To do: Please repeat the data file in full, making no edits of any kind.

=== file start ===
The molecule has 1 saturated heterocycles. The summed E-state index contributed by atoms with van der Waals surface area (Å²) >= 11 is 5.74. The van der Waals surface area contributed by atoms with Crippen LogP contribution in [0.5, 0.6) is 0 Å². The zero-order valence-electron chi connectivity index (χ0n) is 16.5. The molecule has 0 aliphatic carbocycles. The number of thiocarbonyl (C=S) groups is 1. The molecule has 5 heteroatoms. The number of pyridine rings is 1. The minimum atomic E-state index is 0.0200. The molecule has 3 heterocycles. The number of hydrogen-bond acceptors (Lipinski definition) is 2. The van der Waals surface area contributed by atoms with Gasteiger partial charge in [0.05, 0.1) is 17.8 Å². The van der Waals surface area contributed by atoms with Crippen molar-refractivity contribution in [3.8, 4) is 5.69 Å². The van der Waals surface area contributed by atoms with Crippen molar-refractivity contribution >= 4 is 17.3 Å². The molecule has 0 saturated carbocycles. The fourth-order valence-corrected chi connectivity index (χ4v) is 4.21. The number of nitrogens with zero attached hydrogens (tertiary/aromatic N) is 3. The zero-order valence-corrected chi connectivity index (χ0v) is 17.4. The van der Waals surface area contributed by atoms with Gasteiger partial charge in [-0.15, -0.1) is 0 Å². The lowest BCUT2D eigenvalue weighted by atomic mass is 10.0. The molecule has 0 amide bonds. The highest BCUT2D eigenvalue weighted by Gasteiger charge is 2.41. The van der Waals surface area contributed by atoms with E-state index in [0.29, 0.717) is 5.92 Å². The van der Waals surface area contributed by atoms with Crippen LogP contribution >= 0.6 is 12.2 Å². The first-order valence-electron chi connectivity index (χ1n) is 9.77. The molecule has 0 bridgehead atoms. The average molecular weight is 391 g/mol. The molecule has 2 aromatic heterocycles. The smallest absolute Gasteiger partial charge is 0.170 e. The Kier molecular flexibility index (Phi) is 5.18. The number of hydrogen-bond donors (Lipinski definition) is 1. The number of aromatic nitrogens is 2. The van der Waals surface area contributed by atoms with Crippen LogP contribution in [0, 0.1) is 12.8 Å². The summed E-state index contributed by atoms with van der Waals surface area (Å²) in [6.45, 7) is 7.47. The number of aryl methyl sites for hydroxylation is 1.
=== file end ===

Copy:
The molecule has 1 saturated heterocycles. The summed E-state index contributed by atoms with van der Waals surface area (Å²) >= 11 is 5.74. The van der Waals surface area contributed by atoms with Crippen LogP contribution in [0.5, 0.6) is 0 Å². The zero-order valence-electron chi connectivity index (χ0n) is 16.5. The molecule has 0 aliphatic carbocycles. The number of thiocarbonyl (C=S) groups is 1. The molecule has 5 heteroatoms. The number of pyridine rings is 1. The minimum atomic E-state index is 0.0200. The molecule has 3 heterocycles. The number of hydrogen-bond acceptors (Lipinski definition) is 2. The van der Waals surface area contributed by atoms with Gasteiger partial charge in [0.05, 0.1) is 17.8 Å². The van der Waals surface area contributed by atoms with Crippen molar-refractivity contribution in [3.8, 4) is 5.69 Å². The van der Waals surface area contributed by atoms with Crippen molar-refractivity contribution >= 4 is 17.3 Å². The molecule has 0 saturated carbocycles. The fourth-order valence-corrected chi connectivity index (χ4v) is 4.21. The number of nitrogens with zero attached hydrogens (tertiary/aromatic N) is 3. The zero-order valence-corrected chi connectivity index (χ0v) is 17.4. The van der Waals surface area contributed by atoms with Gasteiger partial charge in [-0.15, -0.1) is 0 Å². The lowest BCUT2D eigenvalue weighted by atomic mass is 10.0. The molecule has 0 amide bonds. The highest BCUT2D eigenvalue weighted by Gasteiger charge is 2.41. The van der Waals surface area contributed by atoms with E-state index in [0.29, 0.717) is 5.92 Å². The van der Waals surface area contributed by atoms with Crippen LogP contribution >= 0.6 is 12.2 Å². The first-order valence-electron chi connectivity index (χ1n) is 9.77. The molecule has 0 bridgehead atoms. The average molecular weight is 391 g/mol. The molecule has 2 aromatic heterocycles. The smallest absolute Gasteiger partial charge is 0.170 e. The Kier molecular flexibility index (Phi) is 5.18. The number of hydrogen-bond donors (Lipinski definition) is 1. The number of aromatic nitrogens is 2. The van der Waals surface area contributed by atoms with Crippen LogP contribution in [0, 0.1) is 12.8 Å². The summed E-state index contributed by atoms with van der Waals surface area (Å²) in [6.45, 7) is 7.47. The number of aryl methyl sites for hydroxylation is 1.